As every web designer knows, choosing the right imagery is key to a successful web design. In an ideal world, of course, you'd set up a bespoke photography shoot. But that's not always possible, perhaps for reasons of time or budget, or other practical reasons.
"I tend to use stock when I need images that are not possible to shoot locally," points out UK web designer James Hollingsworth (opens in new tab). "For instance, when I'm working on a company website that's focused on the international market, and which needs a specific subject matter that might need to relate to the USA or Asia."
iStock by Getty Images (opens in new tab) is Hollingsworth's go-to source, for a number of reasons. "We can pay once and have the copyright to use the image where suited," he explains. "Plus I find the quality of imagery very reliable. On other royalty-free sites, the quality is not at all good."
iStock also makes finding the right images easy, saving him valuable time. "I can find better pictures in the half the time if I use iStock," he enthuses. If I use cheaper libraries it can take twice as long to search and the quality is noticeably worse."
So what's the secret to finding the right image for your design, amongst all the millions of files on iStock's site? Here's our six-step guide to finding images that will transform your website and really make it sing...(opens in new tab)
01. Get inventive with keywords
One of the mistakes many designers make when searching for images is being too limited and obvious with the keywords they use. Let's imagine you're creating a site for a service offering fast broadband.
If you just search for, say, "fast broadband", you're going to get a lot of pictures of network servers, cables, keyboards and other tech. All beautifully shot, of course... but in this context, unlikely to help your site stand out from the competition.
So why get creative and think about representing your subject in a less literal and more metaphorical way? It's time to think about the tone and feel of your design – which means coming up with a wider range of keywords to search with.
02. Hold a brainstorm session
Let's say you decide to focus on the 'fast' aspect of the broadband service. Start by listing as many words as you can think of that relate to 'fast'.
There's no right or wrong answer here, so just write down as many as come to mind, however silly they might sound at first. For example, you could begin with speed, pace, movement, quick, zoom, rate, tempo, momentum, hurtle, streak, shoot, whizz…
If you get stuck, why not borrow your colleagues for five minutes and get them all to help brainstorm words? Once one starts, the rest will follow and you'll soon find yourself bouncing ideas and inspiration off each other.
Working solo? You can always get some hints from a thesaurus like www.thesaurus.com (opens in new tab), or tools like the Getty Images Keyword Tool (opens in new tab). You could even ask Facebook or Twitter; as you probably know, people seem to love answering random questions on social media!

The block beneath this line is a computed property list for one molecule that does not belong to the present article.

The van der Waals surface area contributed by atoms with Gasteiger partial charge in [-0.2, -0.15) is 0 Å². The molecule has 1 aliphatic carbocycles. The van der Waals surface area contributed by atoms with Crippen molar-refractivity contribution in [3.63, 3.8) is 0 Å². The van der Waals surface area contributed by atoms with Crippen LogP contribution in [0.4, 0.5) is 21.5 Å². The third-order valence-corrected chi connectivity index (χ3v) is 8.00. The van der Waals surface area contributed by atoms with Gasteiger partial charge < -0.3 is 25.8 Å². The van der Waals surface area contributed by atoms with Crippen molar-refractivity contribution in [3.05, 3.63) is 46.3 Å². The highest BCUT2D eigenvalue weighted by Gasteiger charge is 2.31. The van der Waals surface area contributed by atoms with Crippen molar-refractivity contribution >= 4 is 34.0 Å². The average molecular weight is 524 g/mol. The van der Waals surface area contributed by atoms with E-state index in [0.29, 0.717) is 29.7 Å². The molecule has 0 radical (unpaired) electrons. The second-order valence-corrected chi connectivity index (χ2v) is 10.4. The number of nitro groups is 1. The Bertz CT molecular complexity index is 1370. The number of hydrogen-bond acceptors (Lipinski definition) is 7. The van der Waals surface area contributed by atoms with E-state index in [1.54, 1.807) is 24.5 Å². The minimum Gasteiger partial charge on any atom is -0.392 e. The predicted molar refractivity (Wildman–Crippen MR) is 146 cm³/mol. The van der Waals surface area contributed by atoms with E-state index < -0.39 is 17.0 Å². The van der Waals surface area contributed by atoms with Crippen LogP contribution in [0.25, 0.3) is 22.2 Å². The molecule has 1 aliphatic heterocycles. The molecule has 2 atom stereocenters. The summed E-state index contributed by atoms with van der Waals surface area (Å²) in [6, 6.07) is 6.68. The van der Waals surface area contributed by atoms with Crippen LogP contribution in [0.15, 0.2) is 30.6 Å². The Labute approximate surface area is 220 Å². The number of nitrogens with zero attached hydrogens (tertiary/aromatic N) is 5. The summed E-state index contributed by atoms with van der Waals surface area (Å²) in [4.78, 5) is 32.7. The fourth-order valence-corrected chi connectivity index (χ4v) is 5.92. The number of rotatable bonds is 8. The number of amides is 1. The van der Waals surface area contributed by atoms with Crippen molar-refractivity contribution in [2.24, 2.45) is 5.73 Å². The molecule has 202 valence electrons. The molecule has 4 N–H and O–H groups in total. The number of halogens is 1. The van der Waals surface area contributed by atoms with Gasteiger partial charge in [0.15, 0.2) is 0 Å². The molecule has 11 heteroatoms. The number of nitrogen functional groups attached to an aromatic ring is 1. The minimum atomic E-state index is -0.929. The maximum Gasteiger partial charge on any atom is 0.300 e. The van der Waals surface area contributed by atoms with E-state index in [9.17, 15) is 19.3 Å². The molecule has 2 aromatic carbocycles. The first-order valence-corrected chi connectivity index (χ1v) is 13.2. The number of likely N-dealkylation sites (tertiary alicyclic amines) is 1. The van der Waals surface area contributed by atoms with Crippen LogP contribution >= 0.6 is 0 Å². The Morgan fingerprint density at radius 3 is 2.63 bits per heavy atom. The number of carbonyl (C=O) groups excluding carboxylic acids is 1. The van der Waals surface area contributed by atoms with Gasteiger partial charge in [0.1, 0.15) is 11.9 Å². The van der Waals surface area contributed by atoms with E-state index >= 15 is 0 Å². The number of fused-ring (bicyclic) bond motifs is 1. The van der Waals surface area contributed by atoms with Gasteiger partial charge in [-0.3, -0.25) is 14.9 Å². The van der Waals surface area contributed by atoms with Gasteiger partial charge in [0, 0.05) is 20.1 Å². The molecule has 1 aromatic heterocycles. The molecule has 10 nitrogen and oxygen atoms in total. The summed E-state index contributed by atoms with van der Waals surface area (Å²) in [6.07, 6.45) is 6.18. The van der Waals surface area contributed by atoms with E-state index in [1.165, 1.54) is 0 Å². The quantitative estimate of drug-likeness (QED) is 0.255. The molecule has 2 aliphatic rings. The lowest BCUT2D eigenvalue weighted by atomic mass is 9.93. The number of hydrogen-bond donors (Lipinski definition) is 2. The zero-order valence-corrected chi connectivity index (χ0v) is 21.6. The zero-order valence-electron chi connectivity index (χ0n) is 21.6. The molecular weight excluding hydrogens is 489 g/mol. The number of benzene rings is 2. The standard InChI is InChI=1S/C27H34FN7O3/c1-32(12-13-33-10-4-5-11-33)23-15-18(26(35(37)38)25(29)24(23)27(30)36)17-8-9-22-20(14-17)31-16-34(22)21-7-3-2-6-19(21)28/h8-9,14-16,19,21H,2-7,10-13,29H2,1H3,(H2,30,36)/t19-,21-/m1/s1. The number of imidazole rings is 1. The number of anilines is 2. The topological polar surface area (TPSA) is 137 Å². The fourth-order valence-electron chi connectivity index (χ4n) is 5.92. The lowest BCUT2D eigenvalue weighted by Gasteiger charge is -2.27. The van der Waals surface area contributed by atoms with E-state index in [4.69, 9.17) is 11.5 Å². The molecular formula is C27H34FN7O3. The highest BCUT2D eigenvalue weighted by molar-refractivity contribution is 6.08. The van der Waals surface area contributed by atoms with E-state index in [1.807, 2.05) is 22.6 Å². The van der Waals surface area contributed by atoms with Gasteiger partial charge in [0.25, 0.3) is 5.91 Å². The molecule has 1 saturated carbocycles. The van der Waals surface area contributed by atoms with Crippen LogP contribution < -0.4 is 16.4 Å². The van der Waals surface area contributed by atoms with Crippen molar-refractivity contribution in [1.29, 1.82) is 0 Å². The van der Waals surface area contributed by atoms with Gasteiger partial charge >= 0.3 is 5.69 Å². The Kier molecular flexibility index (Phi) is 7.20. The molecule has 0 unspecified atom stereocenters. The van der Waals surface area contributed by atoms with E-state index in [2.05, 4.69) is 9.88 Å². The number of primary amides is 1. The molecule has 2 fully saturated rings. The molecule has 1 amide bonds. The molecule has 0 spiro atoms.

03. Use keyword combinations
Now you've got your list, start putting your keywords into the iStock (opens in new tab) search engine, and see what comes back.
You should soon find yourself inspired by a much wider range of imagery, which should start to spark off new ideas about what might work in your design. Remember you can combine search terms, eg 'speed + movement'.(opens in new tab) (opens in new tab) (opens in new tab)
04. Reverse-engineer new keywords
After a while, you should start to find images that chime with the kind of theme you're looking for. This is a great opportunity to find more keywords that can narrow your search further.
How? If you find an image that's along the right lines, but not quite right for your search, click through to that image's page. At the bottom you'll see all the keywords associated with it:
Some of them will be irrelevant to your own search of course, but many will be useful new keywords you haven't thought of. And you don't even have to type them in: simply click on the keyword and start a whole new search.
05. Search by photographic technique
Here's another tip: trying search not by topic but by the particular technique the photographer has used to capture an image.
For example, if you were looking for a background image for your broadband homepage, you might try searching for 'blurred motion':(opens in new tab) (opens in new tab) (opens in new tab)
06. Narrow down your search
iStock (opens in new tab)'s advanced search functionality means you can really hone in on what you're searching for in a smart way. All the options are clearly displayed in the left-hand pane of the screen, under the 'Refine' tab.
So for instance, you can for the newest or most popular images associated with your search term. You can restrict to search to images that contain people, or ones that don't contain people. You can specify landscape, portrait or square photos only.
iStock (opens in new tab) has offers millions of stunning photographs and illustrations, royalty-free, at low cost. But beautiful images are only half the story – being able to track down the right image for your theme is what transforms a good design into a great one.
Following our tips, and using iStock's brilliant search functionality will make that task quicker and easier than ever – leaving you more time and energy to get creative with your design work. So don't hang around, sign up for a free iStock account today (opens in new tab)!